gatorGuest09-16-2008, 08:19 AM
During most of our existence we were a net exporter of goods and services, which meant wealth came to America. Starting in the 1970s we began to import more goods and services than we exported. We were still OK for awhile because we had many overseas investments and the net balance of trade was still in our favor. We were still getting richer.
Nowadays we export our wealth. At first we traded our wealth for things like land in Hawaii and Palm Springs. Nowadays we are fast running out of American goods and services the rest of the world wants and that is the major reason the dollar isnít worth much anymore.
Couple that with the fact that our government is spending one third of the GNP, high taxation, tremendous entitlement programs and we have troops and wars all over the world then you can understand why we are going bankrupt.
This reminds me of my older son first credit card. Before getting the card he pretty well only spent what he earned. He had little or no debt. He got the card and like most teenagers he quickly ran it up to the $1000 limit. He lived high on the hog during that time. He bought all kinds of things he really couldnít afford. He took his friends out to dinner. When the bills came due he could only make the minimal payments because he didnít have enough income to meet his obligations and pay back the debt. The interest on the debt built up. Good thing he had good old Mom to bail him out or else he would have been in serious trouble.
What Walker is telling us in the video is that we are at the point where it looks like we will not be able to pay back the debt without either reneging on the debt or else drastically reducing our standard of living. We donít want to hear that. You can see the ridicule I got for even posting the video.
Our nation is at that point like my son where we think everything will be OK with the credit card by only making minimal payments. We are delusional. Walker is blowing the whistle.
We are pretty much screwed because no politician has the strength to deal with the problem. The cure will be too drastic for most Americans and no politician wants to go that route. He or she would be too unpopular.
As far as the difference between McCain and Obama there isnít much in the area that counts. There are differences in other areas like the right to keep and bear arms and abortion and supreme court appointees but that wonít do much to fix the enormous debt problem we have.
McCain, if he is very good, may do like Reagan and slightly reduce the rate of government growth but he wonít reduce the total growth of government. At best the percentage of GNP the government absorbs will only improve slightly in the Federal arena but history says that will continue to increase at the State and local level.
We are pretty much screwed no matter who wins.
I am not 100% sure that at the end of the day Palin practices what she preaches. The record is fuzzy on that. Even Reagan didnít practice what he preached. Giving her the benefit of the doubt we would still need 300-400 more of her in Congress and several thousand in state and local elected positions to really make a difference.
09-16-2008, 09:13 AM
I look at the McCain candidacy as if we were simply trying to hold ground while waiting for reinforcements.
Regardless of the Backsliding, we HAVE made some progress since the days of Jimmy Carter.
Most of that occurred during Reagan's term, admittedly, and admittedly, we have backslid under President Bush.
But we still must look at it as where would we have been if Gore or Kerry had been in office. BOTH would have spent FAR more and in addition to that, we also would now be saddled with EXTREME left wing justices on the Supreme court.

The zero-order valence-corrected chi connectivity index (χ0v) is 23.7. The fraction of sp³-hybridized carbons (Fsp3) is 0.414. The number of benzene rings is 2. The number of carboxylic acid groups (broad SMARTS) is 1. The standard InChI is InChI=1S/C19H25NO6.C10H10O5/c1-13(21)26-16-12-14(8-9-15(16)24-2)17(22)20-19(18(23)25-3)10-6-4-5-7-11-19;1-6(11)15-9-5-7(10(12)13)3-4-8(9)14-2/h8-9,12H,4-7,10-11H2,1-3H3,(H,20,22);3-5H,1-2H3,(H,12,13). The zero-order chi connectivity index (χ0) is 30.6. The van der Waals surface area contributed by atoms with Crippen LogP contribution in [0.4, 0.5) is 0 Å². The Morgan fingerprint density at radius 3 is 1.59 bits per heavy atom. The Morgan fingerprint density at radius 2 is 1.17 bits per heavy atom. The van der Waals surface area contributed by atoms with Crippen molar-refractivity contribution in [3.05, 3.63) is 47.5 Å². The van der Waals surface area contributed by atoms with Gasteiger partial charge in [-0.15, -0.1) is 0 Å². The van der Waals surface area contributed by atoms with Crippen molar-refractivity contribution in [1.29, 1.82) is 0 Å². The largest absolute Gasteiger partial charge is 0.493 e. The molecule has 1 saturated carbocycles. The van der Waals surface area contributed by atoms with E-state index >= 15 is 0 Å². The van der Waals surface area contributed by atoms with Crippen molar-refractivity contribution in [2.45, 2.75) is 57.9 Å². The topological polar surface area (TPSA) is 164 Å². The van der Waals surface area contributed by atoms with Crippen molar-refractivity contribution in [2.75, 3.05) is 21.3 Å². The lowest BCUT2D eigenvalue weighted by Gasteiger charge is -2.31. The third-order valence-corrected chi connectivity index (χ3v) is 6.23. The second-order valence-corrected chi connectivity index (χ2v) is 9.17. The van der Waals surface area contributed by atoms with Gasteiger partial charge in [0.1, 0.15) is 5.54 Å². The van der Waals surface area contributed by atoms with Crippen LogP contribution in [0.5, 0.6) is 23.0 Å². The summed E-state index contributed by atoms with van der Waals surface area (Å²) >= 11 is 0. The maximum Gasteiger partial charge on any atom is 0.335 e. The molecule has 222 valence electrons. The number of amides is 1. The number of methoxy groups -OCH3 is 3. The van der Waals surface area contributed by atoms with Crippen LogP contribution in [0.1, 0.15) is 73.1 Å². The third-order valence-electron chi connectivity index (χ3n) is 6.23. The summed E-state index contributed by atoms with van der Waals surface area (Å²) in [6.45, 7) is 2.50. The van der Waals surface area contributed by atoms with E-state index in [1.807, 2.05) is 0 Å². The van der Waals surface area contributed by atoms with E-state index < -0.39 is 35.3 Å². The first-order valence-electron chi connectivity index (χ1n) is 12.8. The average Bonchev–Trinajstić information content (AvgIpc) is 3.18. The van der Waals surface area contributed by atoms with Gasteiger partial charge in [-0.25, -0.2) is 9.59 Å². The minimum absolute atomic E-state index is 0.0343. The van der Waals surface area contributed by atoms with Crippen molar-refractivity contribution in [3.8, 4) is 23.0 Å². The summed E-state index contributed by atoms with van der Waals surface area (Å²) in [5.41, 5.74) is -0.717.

For those of us who value originalist thinking on things, - Freedom of Religion, Gun rights, abortion, property rights - these have been very valuable appointments. The value however has been diluted because there is still a liberal majority on the bench.
With McCain in office, we - AT WORST, will be replacing two of the MOST liberal justices with two moderately conservative justices. I personally think we will do much better than that, but it is still a significant improvement over the current situation.
I think it is more likely that we will get one conservative and one moderately conservative justice out of this. THAT would be a MONUMENTAL win in the battle to curb govt. power and intrusion into our lives. It will allow us to REALLY overturn some of the most egregious infringements on our liberty.
It will START us down the path to honoring the 10th amendment which has long been undermined by the liberal justices. It will START us down the path to upholding the true meanings of the 1st and 2nd amendments.
The liberals chipped away, bit by bit, to erode these freedoms and there is no practical way to win them back in any other fashion.
The old question of "how do you eat an elephant" with the answer of "one bite at a time" is very applicable here.
The same can be said of changing our party. We saw great progress under Reagan, and have recently seen what happens when we stray from that ideal.
We also have seen the power of excitement of the base when we pick a perceived conservative with Palin.
Palin is not perfect but her image of being a true conservative is showing the path that Republicans must take to win and to succeed. Again, Palin may not be perfect, but she IS a move toward the conservative side of our party. The luke warm acceptance of McCain shows what a move to the liberal side of our party does to our electability.
OUR job as citizens interested in FURTHER movement toward fiscal responsibility and to adherance to our Constitutions original intent, is to work our asses off for REAL conservatives (not just perceived ones) in the primaries. WE have been responsible for putting up with the Olympia Snows, the Arlen Spectors and their ilk. WE must end that. THAT is where WE, as conservatives, have failed miserably.
Hold your noses and vote for McCain, so that we don't cross the point of no return, but hold his feet to the fire and WORK for real conservatives in the elections to come.I long for the days when our President actually liked our country.